The Willow Springs land owned by Lyons Township High School is no longer for sale. On March 10, after a failed attempt to sell the approximately 70-acre tract the district has owned for more than half a century and weeks of intense and sustained criticism at school board meetings, the school board announced it’s no longer fielding bids.
“At this time, the board is no longer soliciting or considering bids at the minimum price and under the current approved terms and conditions,” a press release issued by the LTHS Board of Education stated.
The school board had set a $55 million minimum price for the land. In January it received two bids, a $55 million offer from Bridge Industrial, which wanted to build an industrial park on the site, and a $46.5 million from ProLogis, a company that specializes in building warehouses and distribution centers.
The proposed sale sparked intense opposition from those who live in the quiet neighborhood near the tract of wooded land southwest of 79th Street and Willow Springs Road. Pleasantdale Elementary School is adjacent to the LTHS-owned land.
Those opposed to the sale said an industrial park would ruin their neighborhood, create congestion and create pollution. The deal fell apart after the village of Willow Springs made clear that it would not alter the zoning to allow industrial development.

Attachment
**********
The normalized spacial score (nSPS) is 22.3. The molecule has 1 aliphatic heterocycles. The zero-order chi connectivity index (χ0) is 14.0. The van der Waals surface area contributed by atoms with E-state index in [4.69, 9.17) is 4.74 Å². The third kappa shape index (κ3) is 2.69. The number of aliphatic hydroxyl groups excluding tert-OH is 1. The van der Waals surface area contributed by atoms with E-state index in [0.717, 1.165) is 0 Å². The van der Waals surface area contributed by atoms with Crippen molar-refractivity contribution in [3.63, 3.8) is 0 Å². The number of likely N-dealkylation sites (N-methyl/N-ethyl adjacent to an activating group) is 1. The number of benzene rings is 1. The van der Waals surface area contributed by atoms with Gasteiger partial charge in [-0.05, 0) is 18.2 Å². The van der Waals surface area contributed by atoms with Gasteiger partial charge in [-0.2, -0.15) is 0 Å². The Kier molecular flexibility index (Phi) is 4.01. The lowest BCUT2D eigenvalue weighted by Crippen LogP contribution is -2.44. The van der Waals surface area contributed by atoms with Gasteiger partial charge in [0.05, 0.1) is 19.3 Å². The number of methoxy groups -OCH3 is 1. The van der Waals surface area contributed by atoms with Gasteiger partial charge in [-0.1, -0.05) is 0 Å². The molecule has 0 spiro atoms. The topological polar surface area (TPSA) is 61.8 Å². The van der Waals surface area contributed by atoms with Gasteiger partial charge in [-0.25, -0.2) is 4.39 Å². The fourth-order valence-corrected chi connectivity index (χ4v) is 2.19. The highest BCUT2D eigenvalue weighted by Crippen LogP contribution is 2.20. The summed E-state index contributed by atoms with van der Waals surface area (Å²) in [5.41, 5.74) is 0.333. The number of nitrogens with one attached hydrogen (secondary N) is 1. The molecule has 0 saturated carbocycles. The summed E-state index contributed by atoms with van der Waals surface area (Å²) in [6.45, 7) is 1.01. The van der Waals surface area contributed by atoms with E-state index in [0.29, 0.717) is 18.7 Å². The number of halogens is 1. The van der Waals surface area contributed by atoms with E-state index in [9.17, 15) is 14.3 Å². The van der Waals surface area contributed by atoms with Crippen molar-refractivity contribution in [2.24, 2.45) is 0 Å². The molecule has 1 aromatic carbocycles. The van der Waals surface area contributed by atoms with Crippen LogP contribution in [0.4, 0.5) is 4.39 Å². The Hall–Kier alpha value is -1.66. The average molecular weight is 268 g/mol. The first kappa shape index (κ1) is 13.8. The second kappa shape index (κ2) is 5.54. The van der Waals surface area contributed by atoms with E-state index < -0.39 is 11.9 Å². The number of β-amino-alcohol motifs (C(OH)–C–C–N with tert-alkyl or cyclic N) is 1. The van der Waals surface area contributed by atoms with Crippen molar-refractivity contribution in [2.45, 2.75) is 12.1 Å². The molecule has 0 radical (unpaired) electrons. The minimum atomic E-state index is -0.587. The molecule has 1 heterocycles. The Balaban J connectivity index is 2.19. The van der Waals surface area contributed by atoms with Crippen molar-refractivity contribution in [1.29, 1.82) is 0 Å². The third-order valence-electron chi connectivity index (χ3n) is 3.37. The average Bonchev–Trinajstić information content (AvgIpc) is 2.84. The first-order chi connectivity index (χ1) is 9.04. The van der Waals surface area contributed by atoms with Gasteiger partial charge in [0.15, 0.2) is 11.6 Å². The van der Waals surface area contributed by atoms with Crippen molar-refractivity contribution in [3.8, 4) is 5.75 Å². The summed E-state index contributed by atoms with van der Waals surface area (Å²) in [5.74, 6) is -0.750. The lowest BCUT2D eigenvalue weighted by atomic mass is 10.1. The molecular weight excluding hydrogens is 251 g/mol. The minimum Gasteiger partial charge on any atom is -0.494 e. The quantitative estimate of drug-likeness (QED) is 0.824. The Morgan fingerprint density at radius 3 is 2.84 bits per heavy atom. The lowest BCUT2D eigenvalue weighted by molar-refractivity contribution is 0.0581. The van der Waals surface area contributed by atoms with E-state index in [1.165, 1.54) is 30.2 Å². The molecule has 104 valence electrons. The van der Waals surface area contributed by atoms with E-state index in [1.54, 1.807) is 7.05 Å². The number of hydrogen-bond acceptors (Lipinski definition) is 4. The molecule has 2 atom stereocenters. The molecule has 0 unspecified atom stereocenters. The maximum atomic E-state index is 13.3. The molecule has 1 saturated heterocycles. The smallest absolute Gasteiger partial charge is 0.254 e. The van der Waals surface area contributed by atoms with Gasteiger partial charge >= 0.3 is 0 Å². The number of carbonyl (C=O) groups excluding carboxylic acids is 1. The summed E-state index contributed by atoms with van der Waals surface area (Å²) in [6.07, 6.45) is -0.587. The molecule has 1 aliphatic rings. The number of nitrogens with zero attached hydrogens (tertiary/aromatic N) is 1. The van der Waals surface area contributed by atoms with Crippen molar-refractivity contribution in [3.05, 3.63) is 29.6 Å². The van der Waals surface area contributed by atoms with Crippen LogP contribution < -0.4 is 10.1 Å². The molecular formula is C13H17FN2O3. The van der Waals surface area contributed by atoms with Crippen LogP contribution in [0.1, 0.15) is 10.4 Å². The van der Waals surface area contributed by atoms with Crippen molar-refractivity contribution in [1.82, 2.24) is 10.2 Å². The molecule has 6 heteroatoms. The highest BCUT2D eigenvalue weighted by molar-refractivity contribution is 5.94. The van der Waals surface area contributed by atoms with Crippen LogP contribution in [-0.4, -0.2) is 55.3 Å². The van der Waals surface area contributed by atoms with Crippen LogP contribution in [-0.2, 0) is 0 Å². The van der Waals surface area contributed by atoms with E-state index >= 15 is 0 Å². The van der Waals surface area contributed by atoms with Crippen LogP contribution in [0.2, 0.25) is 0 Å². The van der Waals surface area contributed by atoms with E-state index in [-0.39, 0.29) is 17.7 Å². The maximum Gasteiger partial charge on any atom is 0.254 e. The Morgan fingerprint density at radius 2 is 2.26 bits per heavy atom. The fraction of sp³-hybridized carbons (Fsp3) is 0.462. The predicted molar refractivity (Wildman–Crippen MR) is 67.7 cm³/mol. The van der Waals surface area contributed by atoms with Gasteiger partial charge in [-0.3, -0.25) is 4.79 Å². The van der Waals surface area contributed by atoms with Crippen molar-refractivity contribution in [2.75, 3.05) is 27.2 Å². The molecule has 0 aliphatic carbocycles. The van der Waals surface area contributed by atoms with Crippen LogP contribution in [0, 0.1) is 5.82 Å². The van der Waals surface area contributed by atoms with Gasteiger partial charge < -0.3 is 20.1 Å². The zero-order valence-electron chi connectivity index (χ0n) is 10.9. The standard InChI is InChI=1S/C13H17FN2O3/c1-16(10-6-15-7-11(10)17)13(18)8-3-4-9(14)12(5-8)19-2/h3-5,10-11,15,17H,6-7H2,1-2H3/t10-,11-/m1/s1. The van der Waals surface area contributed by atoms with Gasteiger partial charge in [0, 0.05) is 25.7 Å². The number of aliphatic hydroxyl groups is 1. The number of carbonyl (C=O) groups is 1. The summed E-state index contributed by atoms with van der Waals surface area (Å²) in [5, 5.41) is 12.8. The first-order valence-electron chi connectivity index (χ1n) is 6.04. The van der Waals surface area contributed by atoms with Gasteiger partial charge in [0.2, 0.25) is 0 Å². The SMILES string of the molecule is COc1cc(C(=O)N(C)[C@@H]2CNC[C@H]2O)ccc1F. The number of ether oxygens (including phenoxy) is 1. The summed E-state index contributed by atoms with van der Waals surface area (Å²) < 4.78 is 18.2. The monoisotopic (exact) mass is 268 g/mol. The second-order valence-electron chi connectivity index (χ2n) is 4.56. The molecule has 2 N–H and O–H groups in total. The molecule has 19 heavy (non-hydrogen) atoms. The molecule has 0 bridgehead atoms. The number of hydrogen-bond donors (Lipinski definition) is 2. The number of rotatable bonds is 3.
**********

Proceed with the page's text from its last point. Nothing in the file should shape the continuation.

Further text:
As a result, Bridge never paid LTHS the required earnest money and the school board officially rejected the bids on Jan. 23 at a meeting attended by more than 100 opponents of the sale.
Those against the sale continued to attend and speak out at every school board meeting since, criticizing the school board for trying to sell the land to an industrial developer and accusing the board of not caring about the Pleasantdale neighborhood.
They have called for the board to make clear that it would not again try to sell the land to an industrial developer.
“We are grateful for our engaged community and have heard your feedback, both for and against the land sale,” the press release states.
The school board is still interested in ultimately the selling the land, which was originally purchased in 1955 and 1962 as the possible site for a new high school should one ever be needed. LTHS officials have decided that there is no need for a new high school in the foreseeable future.
“The board will continue to explore options on how to maximize the property’s impact for our entire District 204 community,” the press release stated. “When that time comes, new terms, conditions and pricing would be established.”
Most of the opponents of the land sale have said that they are not opposed to selling it, they just are opposed to a sale for industrial development. The land is currently zoned to allow single-family housing, retail or a senior housing.
The school board would like to use proceeds from the land sale to upgrade the technology and aging infrastructure of its two campuses in LaGrange and Western Springs.
The press release acknowledged the anger and frustration that the proposed sale caused in the Pleasantdale community and areas near it.
“We understand the stress and uncertainty that many in our community felt these past few months,” the press release stated.